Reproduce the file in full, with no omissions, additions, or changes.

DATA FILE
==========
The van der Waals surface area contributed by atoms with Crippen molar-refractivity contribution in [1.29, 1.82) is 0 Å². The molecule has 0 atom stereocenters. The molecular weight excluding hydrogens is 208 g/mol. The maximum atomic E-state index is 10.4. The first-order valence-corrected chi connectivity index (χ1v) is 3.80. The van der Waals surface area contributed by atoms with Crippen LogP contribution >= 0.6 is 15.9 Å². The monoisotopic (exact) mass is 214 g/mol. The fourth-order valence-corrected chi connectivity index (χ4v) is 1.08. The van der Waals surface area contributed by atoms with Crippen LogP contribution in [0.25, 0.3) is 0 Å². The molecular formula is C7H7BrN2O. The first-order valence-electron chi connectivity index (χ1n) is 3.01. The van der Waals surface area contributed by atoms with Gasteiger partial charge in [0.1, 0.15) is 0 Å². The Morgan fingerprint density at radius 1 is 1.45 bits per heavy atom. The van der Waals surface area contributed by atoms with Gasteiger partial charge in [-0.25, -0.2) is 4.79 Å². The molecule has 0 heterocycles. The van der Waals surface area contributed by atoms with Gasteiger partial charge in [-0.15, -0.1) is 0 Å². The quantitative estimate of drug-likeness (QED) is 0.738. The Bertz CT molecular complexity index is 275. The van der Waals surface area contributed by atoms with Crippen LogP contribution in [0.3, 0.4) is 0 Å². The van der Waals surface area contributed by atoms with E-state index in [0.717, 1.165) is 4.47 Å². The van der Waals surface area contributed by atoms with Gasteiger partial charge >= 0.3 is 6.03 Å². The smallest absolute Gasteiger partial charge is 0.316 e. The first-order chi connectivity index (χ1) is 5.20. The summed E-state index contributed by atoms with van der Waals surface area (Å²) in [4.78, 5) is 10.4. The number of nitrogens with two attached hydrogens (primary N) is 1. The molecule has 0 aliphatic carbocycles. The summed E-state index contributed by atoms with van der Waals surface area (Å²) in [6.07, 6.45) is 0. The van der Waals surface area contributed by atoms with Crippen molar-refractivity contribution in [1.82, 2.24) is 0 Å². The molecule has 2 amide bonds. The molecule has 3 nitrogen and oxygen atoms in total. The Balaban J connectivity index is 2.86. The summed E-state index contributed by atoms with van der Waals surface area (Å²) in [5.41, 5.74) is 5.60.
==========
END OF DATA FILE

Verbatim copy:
The van der Waals surface area contributed by atoms with Crippen molar-refractivity contribution in [1.29, 1.82) is 0 Å². The molecule has 0 atom stereocenters. The molecular weight excluding hydrogens is 208 g/mol. The maximum atomic E-state index is 10.4. The first-order valence-corrected chi connectivity index (χ1v) is 3.80. The van der Waals surface area contributed by atoms with Crippen LogP contribution >= 0.6 is 15.9 Å². The monoisotopic (exact) mass is 214 g/mol. The fourth-order valence-corrected chi connectivity index (χ4v) is 1.08. The van der Waals surface area contributed by atoms with Crippen LogP contribution in [0.25, 0.3) is 0 Å². The molecular formula is C7H7BrN2O. The first-order valence-electron chi connectivity index (χ1n) is 3.01. The van der Waals surface area contributed by atoms with Gasteiger partial charge in [0.1, 0.15) is 0 Å². The Morgan fingerprint density at radius 1 is 1.45 bits per heavy atom. The van der Waals surface area contributed by atoms with Gasteiger partial charge in [-0.25, -0.2) is 4.79 Å². The molecule has 0 heterocycles. The van der Waals surface area contributed by atoms with Gasteiger partial charge in [-0.15, -0.1) is 0 Å². The quantitative estimate of drug-likeness (QED) is 0.738. The Bertz CT molecular complexity index is 275. The van der Waals surface area contributed by atoms with Crippen LogP contribution in [0.3, 0.4) is 0 Å². The van der Waals surface area contributed by atoms with E-state index in [0.717, 1.165) is 4.47 Å². The van der Waals surface area contributed by atoms with Gasteiger partial charge >= 0.3 is 6.03 Å². The smallest absolute Gasteiger partial charge is 0.316 e. The first-order chi connectivity index (χ1) is 5.20. The summed E-state index contributed by atoms with van der Waals surface area (Å²) in [4.78, 5) is 10.4. The number of nitrogens with two attached hydrogens (primary N) is 1. The molecule has 0 aliphatic carbocycles. The summed E-state index contributed by atoms with van der Waals surface area (Å²) in [6.07, 6.45) is 0. The van der Waals surface area contributed by atoms with Crippen molar-refractivity contribution in [1.82, 2.24) is 0 Å². The molecule has 2 amide bonds. The molecule has 3 nitrogen and oxygen atoms in total. The Balaban J connectivity index is 2.86. The summed E-state index contributed by atoms with van der Waals surface area (Å²) in [5.41, 5.74) is 5.60.